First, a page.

Utility of two distinct macromolecular carriers for nucleic acid delivery Public Deposited

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  • March 21, 2019
  • An, John Sunghoon
    • Affiliation: Eshelman School of Pharmacy, Division of Pharmacoengineering and Molecular Pharmaceutics
  • The major crux of nucleic acid-based therapy is that nucleic acids are not naturally occurring outside the cell. The systems biology of humans has evolved to detect exogenous nucleic acids as a part of foreign pathogens with efficient mechanisms to destroy and eliminate the threat. Therefore, exogenous naked or unmodified nucleic acids are restricted to the site of their administration and hence are of limited clinical value. A means of delivering therapeutic concentrations of these macromolecules to the target site for a desirable period of time is, thus, an essential component in their development as medicines. This dissertation describes the origination of two differing approaches to achieve one specific goal, deliver nucleic acid based medicine to cancer cells. The first approach is a gold nanoparticle-based delivery carrier to actively target human derived nasopharyngeal carcinoma specifically over-expressing the folate receptor. Two derivatives were studied which led to the successful synthesis and characterization of the gold nanoparticle-based carrier. A new modular strategy was also developed utilizing some of the therapeutic oligonucleotide as a linker to attach folic acid targeting ligands for increased efficiency. Preliminary in vitro experiments failed to elicit a pharmacologic response. Further in vitro studies focusing on time-dependant uptake and cellular localization may identify the lack of efficacy. The second approach utilized endogenous albumin as a carrier for therapeutic oligonucleotides. Unlike exogenous macromolecular carriers that must undergo stringent testing to ensure human safety, binding to albumin using its natural ligand, fatty acid, ensures that the carrier is inert and nontoxic. It was proposed that preservation of both ionic and hydrophobic interactions of fatty acids is necessary to bind with high affinity to albumin. An amino (palmitic) acid analog was designed and synthesized in order to produce a handle to attach the therapeutic oligomer while preserving the ionic charge. Initial binding studies reveal a loss of affinity compared to the free palmitic acid, but superior to the currently marketed fatty acylated delivery system. Currently, studies are focusing on the affect of charge interactions in binding to albumin in order to develop a fatty acid analog with enhanced binding properties.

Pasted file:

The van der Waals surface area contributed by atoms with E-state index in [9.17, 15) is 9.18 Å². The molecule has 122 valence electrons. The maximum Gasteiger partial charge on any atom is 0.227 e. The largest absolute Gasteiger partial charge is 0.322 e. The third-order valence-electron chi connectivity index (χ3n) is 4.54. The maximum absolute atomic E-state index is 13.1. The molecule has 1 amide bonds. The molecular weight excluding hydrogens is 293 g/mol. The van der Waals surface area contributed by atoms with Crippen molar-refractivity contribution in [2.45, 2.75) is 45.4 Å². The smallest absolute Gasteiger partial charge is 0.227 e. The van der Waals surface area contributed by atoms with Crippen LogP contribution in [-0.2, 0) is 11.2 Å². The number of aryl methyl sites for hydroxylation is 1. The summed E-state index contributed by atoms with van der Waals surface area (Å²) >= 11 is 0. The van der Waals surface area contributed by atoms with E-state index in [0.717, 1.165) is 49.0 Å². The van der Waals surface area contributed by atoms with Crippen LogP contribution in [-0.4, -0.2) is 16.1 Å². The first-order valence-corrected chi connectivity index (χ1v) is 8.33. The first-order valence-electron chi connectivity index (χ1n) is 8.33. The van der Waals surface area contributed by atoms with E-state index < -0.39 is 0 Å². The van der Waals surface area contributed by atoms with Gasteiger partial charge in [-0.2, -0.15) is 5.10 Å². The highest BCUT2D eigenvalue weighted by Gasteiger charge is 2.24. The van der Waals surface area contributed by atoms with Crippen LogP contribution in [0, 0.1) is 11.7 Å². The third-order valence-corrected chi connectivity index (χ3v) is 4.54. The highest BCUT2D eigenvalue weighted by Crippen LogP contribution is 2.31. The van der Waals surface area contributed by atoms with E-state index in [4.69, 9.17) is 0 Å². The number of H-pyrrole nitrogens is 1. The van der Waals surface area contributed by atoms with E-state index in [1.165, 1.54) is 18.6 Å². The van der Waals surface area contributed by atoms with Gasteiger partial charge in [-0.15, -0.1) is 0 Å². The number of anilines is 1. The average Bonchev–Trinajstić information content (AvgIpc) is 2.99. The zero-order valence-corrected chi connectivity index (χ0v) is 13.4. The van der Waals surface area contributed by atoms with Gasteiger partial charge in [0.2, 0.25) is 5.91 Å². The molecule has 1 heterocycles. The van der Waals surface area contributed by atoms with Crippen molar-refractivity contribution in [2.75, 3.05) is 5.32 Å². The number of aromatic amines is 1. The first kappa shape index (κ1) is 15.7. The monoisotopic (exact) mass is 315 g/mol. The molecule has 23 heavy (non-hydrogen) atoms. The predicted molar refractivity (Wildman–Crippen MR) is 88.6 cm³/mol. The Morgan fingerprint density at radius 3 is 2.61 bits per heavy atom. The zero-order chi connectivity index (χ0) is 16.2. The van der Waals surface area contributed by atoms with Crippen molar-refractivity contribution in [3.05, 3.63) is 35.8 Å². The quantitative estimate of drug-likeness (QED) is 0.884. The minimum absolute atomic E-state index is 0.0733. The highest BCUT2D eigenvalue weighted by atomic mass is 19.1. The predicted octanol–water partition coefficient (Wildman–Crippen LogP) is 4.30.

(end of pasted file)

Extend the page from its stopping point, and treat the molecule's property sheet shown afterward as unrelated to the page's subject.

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  • In Copyright
  • Cho, Moo J.
Degree granting institution
  • University of North Carolina at Chapel Hill
  • Open access

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